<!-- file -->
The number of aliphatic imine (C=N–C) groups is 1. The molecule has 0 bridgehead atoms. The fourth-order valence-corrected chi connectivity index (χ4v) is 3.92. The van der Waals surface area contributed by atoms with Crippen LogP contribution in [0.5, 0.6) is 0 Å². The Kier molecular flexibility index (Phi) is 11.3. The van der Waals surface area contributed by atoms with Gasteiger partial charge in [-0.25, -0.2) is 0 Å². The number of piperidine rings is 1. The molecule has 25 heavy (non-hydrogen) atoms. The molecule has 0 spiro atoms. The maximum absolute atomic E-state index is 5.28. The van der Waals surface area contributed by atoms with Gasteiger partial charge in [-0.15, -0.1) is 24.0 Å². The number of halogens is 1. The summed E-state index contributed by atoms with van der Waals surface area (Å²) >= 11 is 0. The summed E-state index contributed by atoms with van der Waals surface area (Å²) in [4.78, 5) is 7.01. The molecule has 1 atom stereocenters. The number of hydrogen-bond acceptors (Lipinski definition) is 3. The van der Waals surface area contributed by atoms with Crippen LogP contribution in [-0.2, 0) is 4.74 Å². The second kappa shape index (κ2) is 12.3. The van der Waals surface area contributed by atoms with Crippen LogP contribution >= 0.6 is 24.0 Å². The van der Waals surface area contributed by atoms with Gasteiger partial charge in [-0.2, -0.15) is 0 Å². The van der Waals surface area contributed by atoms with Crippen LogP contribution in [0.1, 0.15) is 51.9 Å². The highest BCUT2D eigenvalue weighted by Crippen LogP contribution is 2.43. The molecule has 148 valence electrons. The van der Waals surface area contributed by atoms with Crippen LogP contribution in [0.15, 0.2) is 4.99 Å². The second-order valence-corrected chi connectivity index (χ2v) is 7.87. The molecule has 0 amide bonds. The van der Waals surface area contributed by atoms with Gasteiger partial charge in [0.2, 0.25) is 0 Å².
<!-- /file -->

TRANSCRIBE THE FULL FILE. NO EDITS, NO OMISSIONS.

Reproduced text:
The number of aliphatic imine (C=N–C) groups is 1. The molecule has 0 bridgehead atoms. The fourth-order valence-corrected chi connectivity index (χ4v) is 3.92. The van der Waals surface area contributed by atoms with Crippen LogP contribution in [0.5, 0.6) is 0 Å². The Kier molecular flexibility index (Phi) is 11.3. The van der Waals surface area contributed by atoms with Gasteiger partial charge in [-0.25, -0.2) is 0 Å². The number of piperidine rings is 1. The molecule has 25 heavy (non-hydrogen) atoms. The molecule has 0 spiro atoms. The maximum absolute atomic E-state index is 5.28. The van der Waals surface area contributed by atoms with Gasteiger partial charge in [-0.15, -0.1) is 24.0 Å². The number of halogens is 1. The summed E-state index contributed by atoms with van der Waals surface area (Å²) >= 11 is 0. The summed E-state index contributed by atoms with van der Waals surface area (Å²) in [4.78, 5) is 7.01. The molecule has 1 atom stereocenters. The number of hydrogen-bond acceptors (Lipinski definition) is 3. The van der Waals surface area contributed by atoms with Crippen LogP contribution in [-0.2, 0) is 4.74 Å². The second kappa shape index (κ2) is 12.3. The van der Waals surface area contributed by atoms with Crippen LogP contribution >= 0.6 is 24.0 Å². The van der Waals surface area contributed by atoms with Gasteiger partial charge in [-0.2, -0.15) is 0 Å². The van der Waals surface area contributed by atoms with Crippen LogP contribution in [0.1, 0.15) is 51.9 Å². The highest BCUT2D eigenvalue weighted by Crippen LogP contribution is 2.43. The molecule has 148 valence electrons. The van der Waals surface area contributed by atoms with Crippen LogP contribution in [0.15, 0.2) is 4.99 Å². The second-order valence-corrected chi connectivity index (χ2v) is 7.87. The molecule has 0 amide bonds. The van der Waals surface area contributed by atoms with Gasteiger partial charge in [0.2, 0.25) is 0 Å².